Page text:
Sununu Visits Montreal to Talk International Trade and Northern Pass

Mar 20, 2017

Governor Chris Sununu made a previously unannounced trade mission to Quebec on Monday, which included a luncheon with business and community leaders.
Credit NH Division of Resource and Economic Development

During a previously unannounced trade mission to Montreal, Governor Chris Sununu spoke warmly on Monday about hundreds of years of economic ties between Quebec and New Hampshire.

But Sununu also expressed an urgent need to complete the controversial Northern Pass project, which would bring hydro-electric power from Quebec to New England.

“Given our economic dynamics in New Hampshire, given our need for lower energy prices, our rich history with our manufacturing industry, there is no doubt that Northern Pass presents a great opportunity for New Hampshire, a great opportunity for Quebec," Sununu said.

When asked when he’d like to see the project completed, Sununu added, “I’d shoot for tomorrow, if I could. I think we need to get this project done--completed--as soon as possible.”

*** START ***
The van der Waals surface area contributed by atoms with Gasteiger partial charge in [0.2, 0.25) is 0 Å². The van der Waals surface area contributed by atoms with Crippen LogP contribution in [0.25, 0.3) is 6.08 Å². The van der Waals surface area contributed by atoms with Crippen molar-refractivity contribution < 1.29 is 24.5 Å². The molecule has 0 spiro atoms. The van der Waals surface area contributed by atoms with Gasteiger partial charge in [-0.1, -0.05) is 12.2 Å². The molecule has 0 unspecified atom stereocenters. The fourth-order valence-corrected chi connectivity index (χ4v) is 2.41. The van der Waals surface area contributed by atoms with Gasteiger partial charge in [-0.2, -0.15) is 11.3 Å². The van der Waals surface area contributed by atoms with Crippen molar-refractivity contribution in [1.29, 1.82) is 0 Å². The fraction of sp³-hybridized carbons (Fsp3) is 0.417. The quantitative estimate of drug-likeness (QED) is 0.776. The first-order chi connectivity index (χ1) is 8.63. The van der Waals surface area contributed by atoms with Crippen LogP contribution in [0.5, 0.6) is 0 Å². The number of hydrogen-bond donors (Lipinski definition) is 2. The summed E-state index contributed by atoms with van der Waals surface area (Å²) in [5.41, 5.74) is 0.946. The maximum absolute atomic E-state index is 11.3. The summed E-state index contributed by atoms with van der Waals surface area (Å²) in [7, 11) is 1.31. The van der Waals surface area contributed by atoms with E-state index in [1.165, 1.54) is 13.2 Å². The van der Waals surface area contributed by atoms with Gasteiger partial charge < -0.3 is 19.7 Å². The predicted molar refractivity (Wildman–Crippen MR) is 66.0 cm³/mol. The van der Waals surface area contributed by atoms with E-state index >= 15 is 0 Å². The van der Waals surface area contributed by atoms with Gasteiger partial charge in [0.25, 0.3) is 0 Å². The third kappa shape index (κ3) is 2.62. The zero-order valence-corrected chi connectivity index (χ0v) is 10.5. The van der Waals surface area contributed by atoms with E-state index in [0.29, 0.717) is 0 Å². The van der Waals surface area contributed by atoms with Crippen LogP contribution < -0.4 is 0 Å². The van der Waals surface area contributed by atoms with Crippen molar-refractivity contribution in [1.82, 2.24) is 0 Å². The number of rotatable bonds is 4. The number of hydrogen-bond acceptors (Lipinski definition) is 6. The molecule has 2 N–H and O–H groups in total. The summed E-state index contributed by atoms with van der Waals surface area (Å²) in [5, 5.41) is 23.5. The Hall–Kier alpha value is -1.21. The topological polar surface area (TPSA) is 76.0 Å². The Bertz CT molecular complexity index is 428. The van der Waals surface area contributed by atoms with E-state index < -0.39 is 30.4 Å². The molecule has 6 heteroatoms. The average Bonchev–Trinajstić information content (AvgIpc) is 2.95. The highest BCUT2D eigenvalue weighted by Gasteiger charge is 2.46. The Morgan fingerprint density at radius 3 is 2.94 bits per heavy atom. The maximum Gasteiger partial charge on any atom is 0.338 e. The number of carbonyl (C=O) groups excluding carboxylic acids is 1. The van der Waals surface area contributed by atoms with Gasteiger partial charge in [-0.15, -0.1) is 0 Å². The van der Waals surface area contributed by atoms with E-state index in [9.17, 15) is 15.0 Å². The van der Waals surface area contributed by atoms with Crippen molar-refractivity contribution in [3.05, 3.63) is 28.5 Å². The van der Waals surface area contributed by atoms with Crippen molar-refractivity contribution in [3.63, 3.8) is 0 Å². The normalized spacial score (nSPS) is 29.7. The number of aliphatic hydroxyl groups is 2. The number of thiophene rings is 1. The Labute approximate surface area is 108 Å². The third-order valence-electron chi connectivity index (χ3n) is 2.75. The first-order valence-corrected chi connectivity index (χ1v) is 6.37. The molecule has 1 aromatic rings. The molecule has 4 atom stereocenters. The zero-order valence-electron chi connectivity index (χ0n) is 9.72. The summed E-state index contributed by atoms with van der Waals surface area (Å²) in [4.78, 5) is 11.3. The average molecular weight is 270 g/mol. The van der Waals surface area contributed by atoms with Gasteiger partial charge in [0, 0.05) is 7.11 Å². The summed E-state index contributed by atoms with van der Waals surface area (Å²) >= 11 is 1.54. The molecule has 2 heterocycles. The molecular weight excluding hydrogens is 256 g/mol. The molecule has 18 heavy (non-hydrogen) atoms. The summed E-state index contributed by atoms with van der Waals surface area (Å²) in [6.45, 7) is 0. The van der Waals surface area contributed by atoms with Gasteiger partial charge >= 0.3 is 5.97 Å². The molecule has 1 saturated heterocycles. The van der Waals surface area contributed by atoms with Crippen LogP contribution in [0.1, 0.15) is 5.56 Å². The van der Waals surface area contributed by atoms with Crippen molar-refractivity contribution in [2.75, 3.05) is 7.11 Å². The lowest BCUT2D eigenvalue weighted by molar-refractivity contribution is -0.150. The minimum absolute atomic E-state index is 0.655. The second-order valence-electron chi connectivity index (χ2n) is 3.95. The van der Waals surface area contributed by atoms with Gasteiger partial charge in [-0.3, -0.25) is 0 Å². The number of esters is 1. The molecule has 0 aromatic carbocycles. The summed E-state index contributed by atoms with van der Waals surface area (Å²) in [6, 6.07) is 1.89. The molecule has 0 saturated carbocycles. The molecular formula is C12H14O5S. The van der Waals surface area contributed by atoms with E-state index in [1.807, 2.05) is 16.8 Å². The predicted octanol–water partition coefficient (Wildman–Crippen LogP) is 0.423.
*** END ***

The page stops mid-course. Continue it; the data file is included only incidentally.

Many environmental groups and residents of New Hampshire's North Country oppose Northern Pass, arguing its transmission lines will be a blight on the state’s forests and harm property values.

Sununu also waded into another cross-border topic during a press conference with Quebec Premier Philippe Couillard, calling for an updated North American Free Trade Agreement.

“I’m hopeful that we are not going to just throw it out,” he said, “but again, we have to do what we can do to create a system that works beneficial on both sides of the border.”

Sununu said he has faith that President Trump, along with the secretaries of Commerce and State departments, can use their experience with international deals to rework NAFTA and avoid any unintended consequences.

“They put results first over politics," he said. "And when you do that, you are bound to get the best possible outcomes.”

During his brief trade mission, Sununu also attended a luncheon with local political and community leaders, as well as a reception at the U.S. Consulate.